Here's a couple more...seems like both happened in very cold weather Problem with dipstick blow out with only 40.8 hours
 

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Something related to the crankcase ventilation had to have iced up. I worked at UPS as a mechanic and we had this issue with the draft tube on our diesels at times. If the down draft tube got iced over (when conditions were right: (ice, sleet, snow, cold, and windchill) the draft tube could ice over. When that happened the engine would blow oil out all over. I am sure the Viking does not have a draft tube, but something has to have iced over to cause crankshaft pressure to blow out the dipstick.
 

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Discussion Starter #9
A Yamaha Canada service representative is coming today to look at my Viking to see if he can determine what froze and caused the blow out. I was advised that it will probably be covered under warranty. Once he has a look at it (in the cold), I will take it to my dealer where they can haul it inside and give it a transplant! If we are able to determine today what froze during the ride, I will keep everyone advised so they can keep an eye on it, in the event of cold weather riding.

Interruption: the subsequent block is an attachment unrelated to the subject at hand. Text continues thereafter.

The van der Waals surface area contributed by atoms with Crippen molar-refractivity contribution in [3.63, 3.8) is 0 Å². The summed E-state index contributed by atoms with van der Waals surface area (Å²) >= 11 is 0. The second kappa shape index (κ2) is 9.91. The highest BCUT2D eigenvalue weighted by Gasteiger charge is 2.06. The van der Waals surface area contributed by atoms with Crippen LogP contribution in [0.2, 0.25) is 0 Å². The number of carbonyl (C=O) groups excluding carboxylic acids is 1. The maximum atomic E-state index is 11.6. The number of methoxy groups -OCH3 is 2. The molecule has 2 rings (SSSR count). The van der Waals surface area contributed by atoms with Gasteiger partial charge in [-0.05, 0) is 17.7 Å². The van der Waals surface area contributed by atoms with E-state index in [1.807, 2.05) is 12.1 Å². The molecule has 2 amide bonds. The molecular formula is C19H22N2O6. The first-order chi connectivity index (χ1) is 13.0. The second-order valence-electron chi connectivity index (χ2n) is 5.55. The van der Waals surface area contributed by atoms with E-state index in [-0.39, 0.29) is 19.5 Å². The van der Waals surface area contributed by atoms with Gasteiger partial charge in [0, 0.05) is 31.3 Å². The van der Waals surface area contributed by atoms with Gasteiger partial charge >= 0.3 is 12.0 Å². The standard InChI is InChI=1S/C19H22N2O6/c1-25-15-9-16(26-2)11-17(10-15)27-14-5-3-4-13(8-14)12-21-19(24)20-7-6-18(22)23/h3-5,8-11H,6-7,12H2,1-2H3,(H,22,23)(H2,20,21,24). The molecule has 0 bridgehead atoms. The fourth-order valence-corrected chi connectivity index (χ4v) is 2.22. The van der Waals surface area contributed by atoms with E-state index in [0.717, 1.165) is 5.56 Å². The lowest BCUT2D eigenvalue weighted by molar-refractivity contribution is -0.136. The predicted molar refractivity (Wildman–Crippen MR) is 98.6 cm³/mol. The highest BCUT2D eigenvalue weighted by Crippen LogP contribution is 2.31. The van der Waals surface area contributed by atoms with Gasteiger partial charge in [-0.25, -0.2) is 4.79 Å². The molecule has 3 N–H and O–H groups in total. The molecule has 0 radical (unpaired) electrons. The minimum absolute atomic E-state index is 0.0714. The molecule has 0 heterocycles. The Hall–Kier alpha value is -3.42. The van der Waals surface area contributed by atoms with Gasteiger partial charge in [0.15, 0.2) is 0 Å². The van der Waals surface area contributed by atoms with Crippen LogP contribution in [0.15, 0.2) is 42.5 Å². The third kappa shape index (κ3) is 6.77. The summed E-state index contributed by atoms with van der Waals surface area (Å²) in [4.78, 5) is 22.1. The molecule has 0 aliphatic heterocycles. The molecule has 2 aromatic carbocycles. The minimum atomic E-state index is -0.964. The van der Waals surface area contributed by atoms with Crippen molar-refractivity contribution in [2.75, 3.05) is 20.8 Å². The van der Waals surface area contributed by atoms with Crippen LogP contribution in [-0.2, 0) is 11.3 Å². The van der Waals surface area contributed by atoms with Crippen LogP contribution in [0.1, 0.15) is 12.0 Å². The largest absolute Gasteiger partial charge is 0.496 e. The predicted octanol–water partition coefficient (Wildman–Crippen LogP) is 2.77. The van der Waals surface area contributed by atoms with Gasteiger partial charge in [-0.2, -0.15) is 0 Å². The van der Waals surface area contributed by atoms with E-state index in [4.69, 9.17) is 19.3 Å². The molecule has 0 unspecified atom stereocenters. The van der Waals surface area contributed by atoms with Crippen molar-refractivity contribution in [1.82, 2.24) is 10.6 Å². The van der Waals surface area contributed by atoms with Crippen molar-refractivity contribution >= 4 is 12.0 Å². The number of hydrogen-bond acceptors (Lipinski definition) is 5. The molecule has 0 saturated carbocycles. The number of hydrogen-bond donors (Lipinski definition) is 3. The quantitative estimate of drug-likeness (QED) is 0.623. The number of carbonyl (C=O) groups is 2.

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Hi b767
would a oil pressure guage or a audio low oil presure alarm helped to indicate te this over presure issue before the engine failure?
 

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Discussion Starter #12
Found where the ice formed....will post a pic later. Right now taking it back to my freindly neighbor Yamaha Dealer!
 

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Something related to the crankcase ventilation had to have iced up. I worked at UPS as a mechanic and we had this issue with the draft tube on our diesels at times. If the down draft tube got iced over (when conditions were right: (ice, sleet, snow, cold, and windchill) the draft tube could ice over. When that happened the engine would blow oil out all over. I am sure the Viking does not have a draft tube, but something has to have iced over to cause crankshaft pressure to blow out the dipstick.
Seems like the crank case vent tube that goes into the air filter box should prevent that from happening. Seems like maybe the tube could have froze up around the air box. That however is not a problem I have heard of anyone having in Louisiana, sorry. Glad you caught it before you ran it low on oil.
 

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Might be a re-call coming. Or at least a new part.